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From Laboratory to Road

Published Mon, 2013.05.27 | By

Peter Mock, John German, Anup Bandivadekar, Iddo Riemersma, Norbert Ligterink, and Udo Lambrecht

Summary

Comparison of official and "real-world" fuel consumption and CO2 emission values for passenger cars in Europe and the United States, which shows that the average discrepancy between them rose from less than 10% in 2001 to 25% in 2011.


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Fuel consumption and carbon dioxide emission values for new cars in Europe are determined via the so-called type-approval process, which involves testing vehicles under laboratory conditions using the new european driving cycle (NEDC). The type-approval values are the basis for consumer information, CO2 regulation, and CO2-based vehicle taxation, and therefore ought to provide a reliable and stable indication of fuel consumption and emission levels observed under "real-world" conditions on the road.

This analysis, aggregating several large sets of on-road driving data from various European countries, shows that that expected correspondence between type-approval and real-world values is not as strong as it should be, and is getting progressively weaker. While the average discrepancy between type-approval and on-road CO2 emissions was below 10 percent in 2001, by 2011 it had increased to around 25 percent.

The observed increase of the gap is most likely due to a combination of factors:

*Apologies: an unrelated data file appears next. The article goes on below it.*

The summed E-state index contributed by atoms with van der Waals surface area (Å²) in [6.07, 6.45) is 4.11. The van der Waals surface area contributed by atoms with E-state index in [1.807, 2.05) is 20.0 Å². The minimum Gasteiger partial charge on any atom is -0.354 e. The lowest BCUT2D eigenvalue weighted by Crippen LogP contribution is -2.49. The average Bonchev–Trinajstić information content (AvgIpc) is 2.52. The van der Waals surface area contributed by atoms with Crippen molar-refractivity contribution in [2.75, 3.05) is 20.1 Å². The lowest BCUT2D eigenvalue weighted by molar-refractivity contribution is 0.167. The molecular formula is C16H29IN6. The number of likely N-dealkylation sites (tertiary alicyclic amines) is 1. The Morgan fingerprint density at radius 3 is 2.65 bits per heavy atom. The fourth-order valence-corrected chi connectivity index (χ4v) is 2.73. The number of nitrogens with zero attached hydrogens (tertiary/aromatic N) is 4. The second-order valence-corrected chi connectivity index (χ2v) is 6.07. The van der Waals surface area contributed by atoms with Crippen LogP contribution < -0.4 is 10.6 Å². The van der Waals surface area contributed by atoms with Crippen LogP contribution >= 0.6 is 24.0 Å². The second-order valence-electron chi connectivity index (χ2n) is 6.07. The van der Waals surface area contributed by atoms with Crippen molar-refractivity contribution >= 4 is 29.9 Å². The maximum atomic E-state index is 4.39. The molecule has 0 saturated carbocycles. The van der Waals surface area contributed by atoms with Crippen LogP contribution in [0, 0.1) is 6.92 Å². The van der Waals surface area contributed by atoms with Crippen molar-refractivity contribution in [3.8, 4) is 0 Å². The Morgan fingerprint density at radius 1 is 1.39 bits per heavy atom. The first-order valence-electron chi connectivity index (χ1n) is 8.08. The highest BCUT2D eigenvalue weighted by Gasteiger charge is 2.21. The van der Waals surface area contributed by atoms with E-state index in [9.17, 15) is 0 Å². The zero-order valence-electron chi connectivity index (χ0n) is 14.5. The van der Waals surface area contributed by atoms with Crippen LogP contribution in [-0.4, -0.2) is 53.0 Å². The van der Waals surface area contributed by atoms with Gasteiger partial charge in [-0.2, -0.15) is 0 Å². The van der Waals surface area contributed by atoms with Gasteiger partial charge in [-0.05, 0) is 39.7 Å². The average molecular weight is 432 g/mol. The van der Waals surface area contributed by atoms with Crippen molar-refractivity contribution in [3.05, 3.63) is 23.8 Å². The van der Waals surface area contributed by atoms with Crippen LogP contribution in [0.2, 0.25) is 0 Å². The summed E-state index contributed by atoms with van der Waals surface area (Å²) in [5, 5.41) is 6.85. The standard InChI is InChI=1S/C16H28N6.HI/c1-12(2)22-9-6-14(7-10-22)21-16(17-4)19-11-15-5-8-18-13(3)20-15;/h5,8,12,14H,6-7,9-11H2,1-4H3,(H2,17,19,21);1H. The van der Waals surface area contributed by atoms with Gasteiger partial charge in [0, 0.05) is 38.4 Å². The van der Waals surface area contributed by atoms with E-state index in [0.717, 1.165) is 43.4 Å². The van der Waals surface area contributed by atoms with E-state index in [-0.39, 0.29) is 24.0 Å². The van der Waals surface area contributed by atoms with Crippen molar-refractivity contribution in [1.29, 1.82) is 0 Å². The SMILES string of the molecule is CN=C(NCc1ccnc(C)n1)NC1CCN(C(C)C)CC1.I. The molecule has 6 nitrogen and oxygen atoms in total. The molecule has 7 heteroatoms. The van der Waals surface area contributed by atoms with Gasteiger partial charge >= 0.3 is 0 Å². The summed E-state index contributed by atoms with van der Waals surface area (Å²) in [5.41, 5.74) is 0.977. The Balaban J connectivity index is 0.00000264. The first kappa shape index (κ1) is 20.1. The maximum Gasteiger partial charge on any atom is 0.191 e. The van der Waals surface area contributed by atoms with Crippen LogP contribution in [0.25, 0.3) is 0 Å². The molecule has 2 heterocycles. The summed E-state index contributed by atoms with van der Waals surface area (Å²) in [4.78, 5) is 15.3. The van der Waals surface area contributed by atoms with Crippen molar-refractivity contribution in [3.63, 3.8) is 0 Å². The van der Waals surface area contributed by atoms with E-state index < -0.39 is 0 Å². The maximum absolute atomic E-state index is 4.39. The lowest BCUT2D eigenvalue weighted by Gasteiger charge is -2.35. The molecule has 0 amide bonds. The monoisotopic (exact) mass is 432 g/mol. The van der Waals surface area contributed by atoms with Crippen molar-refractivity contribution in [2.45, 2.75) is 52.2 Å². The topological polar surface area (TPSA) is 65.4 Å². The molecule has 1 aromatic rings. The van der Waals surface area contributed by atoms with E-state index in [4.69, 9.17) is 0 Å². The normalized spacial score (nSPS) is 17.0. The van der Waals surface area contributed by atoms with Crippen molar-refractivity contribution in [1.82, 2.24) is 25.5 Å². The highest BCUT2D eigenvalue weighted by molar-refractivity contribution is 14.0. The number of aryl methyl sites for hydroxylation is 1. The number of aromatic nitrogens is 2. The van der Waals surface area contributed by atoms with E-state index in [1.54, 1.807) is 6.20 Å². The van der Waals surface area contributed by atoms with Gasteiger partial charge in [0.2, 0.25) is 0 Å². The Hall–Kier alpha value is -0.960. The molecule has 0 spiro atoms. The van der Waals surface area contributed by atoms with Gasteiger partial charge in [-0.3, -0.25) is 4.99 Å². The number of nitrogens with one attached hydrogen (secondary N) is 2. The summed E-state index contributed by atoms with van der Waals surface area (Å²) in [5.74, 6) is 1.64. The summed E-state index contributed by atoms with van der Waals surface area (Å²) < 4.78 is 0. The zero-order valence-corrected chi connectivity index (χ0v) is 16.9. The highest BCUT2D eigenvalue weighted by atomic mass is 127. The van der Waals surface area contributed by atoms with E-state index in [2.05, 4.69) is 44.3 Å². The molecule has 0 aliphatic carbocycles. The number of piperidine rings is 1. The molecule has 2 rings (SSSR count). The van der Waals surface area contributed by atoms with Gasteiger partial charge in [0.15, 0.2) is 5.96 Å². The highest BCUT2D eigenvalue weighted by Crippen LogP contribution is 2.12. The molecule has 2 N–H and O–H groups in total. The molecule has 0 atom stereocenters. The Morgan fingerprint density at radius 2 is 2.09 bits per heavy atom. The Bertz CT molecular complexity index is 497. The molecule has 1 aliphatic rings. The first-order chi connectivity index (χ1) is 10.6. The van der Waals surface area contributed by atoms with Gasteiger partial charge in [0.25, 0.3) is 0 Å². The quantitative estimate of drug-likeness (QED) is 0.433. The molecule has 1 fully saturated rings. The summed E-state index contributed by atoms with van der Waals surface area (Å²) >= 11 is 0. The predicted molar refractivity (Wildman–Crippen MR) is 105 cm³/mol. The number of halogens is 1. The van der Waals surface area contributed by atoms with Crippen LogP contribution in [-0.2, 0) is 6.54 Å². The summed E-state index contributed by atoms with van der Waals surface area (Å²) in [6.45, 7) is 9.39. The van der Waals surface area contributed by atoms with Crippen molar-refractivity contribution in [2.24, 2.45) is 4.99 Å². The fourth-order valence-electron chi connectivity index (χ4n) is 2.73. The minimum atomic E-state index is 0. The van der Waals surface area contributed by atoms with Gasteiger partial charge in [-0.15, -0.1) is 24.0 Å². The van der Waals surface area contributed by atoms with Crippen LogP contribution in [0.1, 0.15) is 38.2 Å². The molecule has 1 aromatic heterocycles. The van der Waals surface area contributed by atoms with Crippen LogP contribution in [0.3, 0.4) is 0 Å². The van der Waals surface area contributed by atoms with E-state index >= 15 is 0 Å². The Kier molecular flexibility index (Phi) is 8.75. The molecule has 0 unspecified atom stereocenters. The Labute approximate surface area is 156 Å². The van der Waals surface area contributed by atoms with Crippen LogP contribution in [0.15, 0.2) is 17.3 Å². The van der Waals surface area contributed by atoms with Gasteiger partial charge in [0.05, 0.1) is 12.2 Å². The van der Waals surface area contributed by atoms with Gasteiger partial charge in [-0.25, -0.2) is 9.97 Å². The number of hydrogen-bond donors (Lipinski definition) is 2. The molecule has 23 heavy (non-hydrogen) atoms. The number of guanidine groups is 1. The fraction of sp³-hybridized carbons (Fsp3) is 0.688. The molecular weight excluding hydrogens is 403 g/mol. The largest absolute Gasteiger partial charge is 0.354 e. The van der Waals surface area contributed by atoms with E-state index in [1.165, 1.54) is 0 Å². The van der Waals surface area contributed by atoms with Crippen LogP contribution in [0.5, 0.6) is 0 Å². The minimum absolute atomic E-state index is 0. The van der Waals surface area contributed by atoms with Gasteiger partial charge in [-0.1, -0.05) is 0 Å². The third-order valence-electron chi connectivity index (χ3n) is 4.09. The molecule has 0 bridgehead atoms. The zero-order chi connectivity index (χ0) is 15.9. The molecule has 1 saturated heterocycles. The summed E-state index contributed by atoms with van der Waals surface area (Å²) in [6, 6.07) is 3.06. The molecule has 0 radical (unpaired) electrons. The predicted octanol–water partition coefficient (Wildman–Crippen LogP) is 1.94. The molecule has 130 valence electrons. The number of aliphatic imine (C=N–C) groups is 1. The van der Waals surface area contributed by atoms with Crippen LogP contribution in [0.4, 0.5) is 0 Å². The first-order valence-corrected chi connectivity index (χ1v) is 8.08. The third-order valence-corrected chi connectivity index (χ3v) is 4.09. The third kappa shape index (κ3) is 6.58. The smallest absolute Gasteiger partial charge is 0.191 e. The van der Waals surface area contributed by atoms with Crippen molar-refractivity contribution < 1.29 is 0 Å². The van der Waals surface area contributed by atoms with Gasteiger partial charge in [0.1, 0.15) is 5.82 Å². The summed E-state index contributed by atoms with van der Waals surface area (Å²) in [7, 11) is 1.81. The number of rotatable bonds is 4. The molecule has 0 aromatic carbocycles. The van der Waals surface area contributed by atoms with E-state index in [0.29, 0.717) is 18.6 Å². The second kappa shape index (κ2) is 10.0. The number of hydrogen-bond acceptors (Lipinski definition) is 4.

• increasing application of technologies that show a higher benefit in type-approval tests than under real-world driving conditions (for example, start-stop technology)
  • increasing use of ‘flexibilities’ (permitted variances) in the type-approval procedure (for example, during coast-down testing)
  • external factors changing over time (for example, increased use of air conditioning)

The increase in the gap was especially pronounced after 2007–2008, when a number of European Union Member States switched to a CO2-based vehicle taxation system and a mandatory EU CO2 regulation for new cars was introduced.

The public policy implications are significant. The growing gap between reported efficiencies and actual driving experience halves the expected benefits of Europe’s passenger vehicle CO2 regulations. It creates a risk that consumers will lose faith in type-approval fuel consumption values, which in turn may undermine government efforts to encourage the purchase of fuel-efficient vehicles through labeling and tax policy. For tax authorities, the gap between type-approval and real-world CO2 values translates into a gap between actual and potential revenues from vehicle taxes. And increasing discrepancies between type-approval and on-road CO2 emissions can result in a competitive disadvantage for some vehicle manufacturers, as it tilts the playing field.